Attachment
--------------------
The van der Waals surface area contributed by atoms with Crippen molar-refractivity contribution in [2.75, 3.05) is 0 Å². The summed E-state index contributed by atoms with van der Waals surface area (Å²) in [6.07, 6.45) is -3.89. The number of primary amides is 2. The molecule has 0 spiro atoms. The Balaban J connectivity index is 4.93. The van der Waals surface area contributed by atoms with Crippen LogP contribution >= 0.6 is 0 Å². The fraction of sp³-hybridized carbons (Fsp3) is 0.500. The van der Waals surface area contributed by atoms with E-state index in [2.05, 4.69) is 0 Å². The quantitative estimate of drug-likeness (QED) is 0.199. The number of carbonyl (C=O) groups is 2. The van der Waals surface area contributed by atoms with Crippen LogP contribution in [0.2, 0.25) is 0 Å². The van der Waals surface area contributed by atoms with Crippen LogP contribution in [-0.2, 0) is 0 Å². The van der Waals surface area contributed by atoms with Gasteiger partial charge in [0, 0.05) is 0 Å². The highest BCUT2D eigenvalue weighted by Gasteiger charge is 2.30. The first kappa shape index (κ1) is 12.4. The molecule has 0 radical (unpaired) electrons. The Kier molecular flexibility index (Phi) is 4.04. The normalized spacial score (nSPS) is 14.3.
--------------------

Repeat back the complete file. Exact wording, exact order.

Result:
The van der Waals surface area contributed by atoms with Crippen molar-refractivity contribution in [2.75, 3.05) is 0 Å². The summed E-state index contributed by atoms with van der Waals surface area (Å²) in [6.07, 6.45) is -3.89. The number of primary amides is 2. The molecule has 0 spiro atoms. The Balaban J connectivity index is 4.93. The van der Waals surface area contributed by atoms with Crippen LogP contribution >= 0.6 is 0 Å². The fraction of sp³-hybridized carbons (Fsp3) is 0.500. The van der Waals surface area contributed by atoms with E-state index in [2.05, 4.69) is 0 Å². The quantitative estimate of drug-likeness (QED) is 0.199. The number of carbonyl (C=O) groups is 2. The van der Waals surface area contributed by atoms with Crippen LogP contribution in [0.2, 0.25) is 0 Å². The van der Waals surface area contributed by atoms with Crippen LogP contribution in [-0.2, 0) is 0 Å². The van der Waals surface area contributed by atoms with Gasteiger partial charge in [0, 0.05) is 0 Å². The highest BCUT2D eigenvalue weighted by Gasteiger charge is 2.30. The first kappa shape index (κ1) is 12.4. The molecule has 0 radical (unpaired) electrons. The Kier molecular flexibility index (Phi) is 4.04. The normalized spacial score (nSPS) is 14.3.